This study had the inherent limitations of an observational single-center design. The diagnosis of THV thrombosis was not confirmed by histology or autopsy; however, THV leaflet thickening and restricted mobility were rapidly reversible by anticoagulation as documented by follow-up TEE and MDCT, which strongly underlined the thrombotic nature of these findings. The selection of variables included in the multivariable model for prediction of THV thrombosis, although based on knowledge from previous studies, was post hoc in nature. The present study design did not allow for conclusions on the natural history and management of THV thrombosis. Data in this real-world observational study were collected in a nonselected cohort of patients and involved multiple MDCT, echocardiography, and TAVR operators who were unblinded to the test results. There was no established consensus on the interpretation and management of imaging findings indicative of THV thrombus. This diagnostic strategy was previously described in our center (3). It should be acknowledged that treatment decisions might have varied among observers, also taking into account clinical observations (e.g., symptoms, bleeding risk, and patient preferences). However, this study included all patients in a defined time period and represented consecutive data from a contemporary and relevant study cohort in a real-world setting. The impact of untreated THV thrombosis on clinical outcomes and structural valve degeneration was also not answered by our data. This study was confined to the first 12 months after THV; therefore, it did not provide data on the long-term impact or the occurrence of late THV thrombosis. Concerning warfarin-treated patients, the international normalized ratio levels from discharge to routine follow-up visit 1 were not available. Finally, our findings might not be generalizable to other types of THVs.
The incidence of THV thrombosis in this large study was 7%. Larger THV size might pre-dispose to THV thrombosis, whereas treatment with warfarin appears to have a protective effect. Although often subclinical, THV thrombosis might have important clinical implications. Future studies are warranted to assess whether tailored post-TAVR antithrombotic therapy can reduce the incidence of THV thrombosis.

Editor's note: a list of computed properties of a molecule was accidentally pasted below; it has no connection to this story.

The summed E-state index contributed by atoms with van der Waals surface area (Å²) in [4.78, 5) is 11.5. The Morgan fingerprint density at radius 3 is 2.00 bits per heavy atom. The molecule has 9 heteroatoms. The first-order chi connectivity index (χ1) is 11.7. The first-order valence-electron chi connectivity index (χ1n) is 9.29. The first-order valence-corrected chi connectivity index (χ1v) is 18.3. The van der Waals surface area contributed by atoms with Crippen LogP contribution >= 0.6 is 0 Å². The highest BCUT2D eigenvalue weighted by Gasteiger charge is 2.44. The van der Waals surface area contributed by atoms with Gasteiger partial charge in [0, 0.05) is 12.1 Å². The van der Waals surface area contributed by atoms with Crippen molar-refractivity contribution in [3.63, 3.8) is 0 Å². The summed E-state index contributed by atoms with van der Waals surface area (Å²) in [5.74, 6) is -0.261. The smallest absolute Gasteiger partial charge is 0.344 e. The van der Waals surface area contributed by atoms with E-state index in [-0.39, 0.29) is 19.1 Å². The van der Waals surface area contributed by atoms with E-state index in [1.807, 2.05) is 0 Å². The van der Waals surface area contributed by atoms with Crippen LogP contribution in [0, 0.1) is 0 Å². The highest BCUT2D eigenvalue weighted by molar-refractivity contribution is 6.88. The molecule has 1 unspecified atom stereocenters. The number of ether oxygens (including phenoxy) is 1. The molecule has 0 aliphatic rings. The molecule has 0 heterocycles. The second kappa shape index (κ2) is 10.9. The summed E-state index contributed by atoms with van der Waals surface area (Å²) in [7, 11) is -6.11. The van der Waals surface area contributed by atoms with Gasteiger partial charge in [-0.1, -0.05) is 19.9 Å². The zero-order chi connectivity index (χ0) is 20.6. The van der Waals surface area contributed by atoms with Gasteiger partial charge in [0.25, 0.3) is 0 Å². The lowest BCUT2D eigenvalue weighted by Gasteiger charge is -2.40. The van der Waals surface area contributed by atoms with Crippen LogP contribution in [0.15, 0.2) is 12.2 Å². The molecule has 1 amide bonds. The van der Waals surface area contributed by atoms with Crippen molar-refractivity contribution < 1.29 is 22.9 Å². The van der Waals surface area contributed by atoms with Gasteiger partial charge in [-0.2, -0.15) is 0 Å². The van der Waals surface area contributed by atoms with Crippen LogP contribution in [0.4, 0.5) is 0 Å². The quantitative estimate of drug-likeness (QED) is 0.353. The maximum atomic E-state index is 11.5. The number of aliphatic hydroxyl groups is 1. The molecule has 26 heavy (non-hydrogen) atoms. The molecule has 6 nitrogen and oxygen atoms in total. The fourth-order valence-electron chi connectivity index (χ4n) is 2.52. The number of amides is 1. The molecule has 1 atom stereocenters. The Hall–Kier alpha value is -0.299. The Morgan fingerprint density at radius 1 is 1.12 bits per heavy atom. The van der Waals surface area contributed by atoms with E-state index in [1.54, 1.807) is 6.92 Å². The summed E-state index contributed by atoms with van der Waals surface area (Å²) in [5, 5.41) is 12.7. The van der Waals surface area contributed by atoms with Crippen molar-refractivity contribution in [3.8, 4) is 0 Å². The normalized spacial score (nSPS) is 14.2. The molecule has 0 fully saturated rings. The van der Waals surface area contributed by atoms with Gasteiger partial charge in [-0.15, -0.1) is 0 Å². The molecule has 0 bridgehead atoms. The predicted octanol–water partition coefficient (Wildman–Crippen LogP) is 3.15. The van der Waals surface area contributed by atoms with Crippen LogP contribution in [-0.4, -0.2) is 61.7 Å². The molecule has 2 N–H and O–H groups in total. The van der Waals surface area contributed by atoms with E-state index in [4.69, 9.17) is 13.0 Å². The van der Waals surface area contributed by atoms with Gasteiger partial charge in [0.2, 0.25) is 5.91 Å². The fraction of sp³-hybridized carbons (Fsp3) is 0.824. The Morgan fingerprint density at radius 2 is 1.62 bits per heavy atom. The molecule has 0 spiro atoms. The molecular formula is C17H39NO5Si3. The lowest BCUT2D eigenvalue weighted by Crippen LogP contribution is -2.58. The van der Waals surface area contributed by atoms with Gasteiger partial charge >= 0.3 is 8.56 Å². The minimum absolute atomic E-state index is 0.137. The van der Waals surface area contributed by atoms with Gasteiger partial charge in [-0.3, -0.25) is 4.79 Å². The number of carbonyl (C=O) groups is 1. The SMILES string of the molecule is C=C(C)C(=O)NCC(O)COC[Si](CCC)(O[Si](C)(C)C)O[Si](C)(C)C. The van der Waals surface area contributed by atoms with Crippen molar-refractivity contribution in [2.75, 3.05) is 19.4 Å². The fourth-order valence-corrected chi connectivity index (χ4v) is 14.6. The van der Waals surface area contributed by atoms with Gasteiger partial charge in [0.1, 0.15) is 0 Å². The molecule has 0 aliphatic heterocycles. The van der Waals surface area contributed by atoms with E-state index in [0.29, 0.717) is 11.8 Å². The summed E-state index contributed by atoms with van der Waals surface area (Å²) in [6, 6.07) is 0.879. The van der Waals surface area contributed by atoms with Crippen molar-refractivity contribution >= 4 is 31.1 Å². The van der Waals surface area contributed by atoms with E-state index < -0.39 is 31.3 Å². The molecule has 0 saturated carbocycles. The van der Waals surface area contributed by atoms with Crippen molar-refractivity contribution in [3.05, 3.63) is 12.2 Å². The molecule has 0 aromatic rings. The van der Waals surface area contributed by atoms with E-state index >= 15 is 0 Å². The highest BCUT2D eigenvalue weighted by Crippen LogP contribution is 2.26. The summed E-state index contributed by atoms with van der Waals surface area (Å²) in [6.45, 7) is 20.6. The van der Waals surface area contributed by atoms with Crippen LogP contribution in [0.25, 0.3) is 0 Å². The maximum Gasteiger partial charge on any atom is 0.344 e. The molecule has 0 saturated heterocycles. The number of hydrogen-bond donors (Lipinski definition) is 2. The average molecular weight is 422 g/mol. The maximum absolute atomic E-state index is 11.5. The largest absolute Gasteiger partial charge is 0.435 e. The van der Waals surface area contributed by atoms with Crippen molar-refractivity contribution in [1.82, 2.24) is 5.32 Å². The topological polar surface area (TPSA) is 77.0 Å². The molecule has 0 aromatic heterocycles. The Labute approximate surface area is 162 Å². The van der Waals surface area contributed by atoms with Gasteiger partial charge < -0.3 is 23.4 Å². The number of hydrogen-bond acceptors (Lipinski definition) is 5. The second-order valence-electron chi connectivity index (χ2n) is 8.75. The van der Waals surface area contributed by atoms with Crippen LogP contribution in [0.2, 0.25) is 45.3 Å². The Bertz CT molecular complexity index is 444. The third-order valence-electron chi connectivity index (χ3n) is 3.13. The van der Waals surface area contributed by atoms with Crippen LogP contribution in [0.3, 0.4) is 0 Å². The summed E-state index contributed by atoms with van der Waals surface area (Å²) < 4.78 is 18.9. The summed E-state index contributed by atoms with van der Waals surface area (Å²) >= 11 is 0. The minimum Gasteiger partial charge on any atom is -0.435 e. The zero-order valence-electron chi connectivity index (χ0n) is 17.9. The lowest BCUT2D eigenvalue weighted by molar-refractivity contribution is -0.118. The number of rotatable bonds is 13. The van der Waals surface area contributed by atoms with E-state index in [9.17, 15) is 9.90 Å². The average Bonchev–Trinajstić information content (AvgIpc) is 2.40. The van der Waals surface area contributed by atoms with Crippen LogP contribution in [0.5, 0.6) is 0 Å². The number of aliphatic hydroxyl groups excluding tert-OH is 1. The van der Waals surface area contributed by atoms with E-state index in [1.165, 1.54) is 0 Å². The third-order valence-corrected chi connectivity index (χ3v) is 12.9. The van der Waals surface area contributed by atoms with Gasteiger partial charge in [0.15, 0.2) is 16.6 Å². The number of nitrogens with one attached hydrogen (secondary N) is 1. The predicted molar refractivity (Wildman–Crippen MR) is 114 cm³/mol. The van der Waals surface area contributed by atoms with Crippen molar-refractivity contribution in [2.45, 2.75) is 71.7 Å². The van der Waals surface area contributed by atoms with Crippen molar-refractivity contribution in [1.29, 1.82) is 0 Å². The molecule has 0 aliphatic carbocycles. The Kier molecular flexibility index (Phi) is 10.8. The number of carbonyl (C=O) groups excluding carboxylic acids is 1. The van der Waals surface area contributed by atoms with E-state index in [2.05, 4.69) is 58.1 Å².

COMPETENCY IN PATIENT CARE AND PROCEDURAL SKILLS: MDCT can identify thrombus formation on a substantial proportion of prosthetic aortic valves after transcatheter deployment (TAVR). These thrombi are usually subclinical but may cause overt valvular obstruction. Larger prostheses are more prone to this complication. Treatment with warfarin is associated with thrombosis resolution and restoration of prosthetic valve function.
TRANSLATIONAL OUTLOOK: Randomized trials are needed to establish the scope and clinical impact of prosthetic valve thrombosis following TAVR and to define optimum antithrombotic strategies to reduce the risk of valve thrombosis.
For supplemental tables, please see the online version of this article.
Dr. Grove has received speaker honoraria from AstraZeneca, Baxter, Bayer, Boehringer Ingelheim, and Pfizer; and has participated in advisory board meetings for AstraZeneca, Bayer, Boehringer Ingelheim, and Bristol-Myers Squibb. Dr. Leipsic has been a consultant for and provides the CT core laboratory for Edwards Lifesciences and Medtronic. Dr. J.M. Jensen has received speaker honorarium from Bracco Imaging. Dr. Blanke has been a consultant for Edwards Lifesciences, Neovasc, Tendyne, and Circle Imaging. Dr. Klaaborg has been a proctor for Edwards Lifesciences. Dr. Webb has been a consultant for Edwards Lifesciences. Dr. Nørgaard has received unrestricted institutional research grants from Edwards Lifesciences, Siemens, and HeartFlow. All other authors have reported that they have no relationships relevant to the contents of this paper to disclose.
- Abbreviations and Acronyms
- confidence interval
- effective orifice area
- interquartile range
- left ventricular ejection fraction
- multidetector computed tomography
- risk ratio
- transcatheter aortic valve replacement
- transesophageal echocardiography
- transcatheter heart valve
- transthoracic echocardiography
- Received May 18, 2016.
- Revision received August 4, 2016.
- Accepted August 9, 2016.
- American College of Cardiology Foundation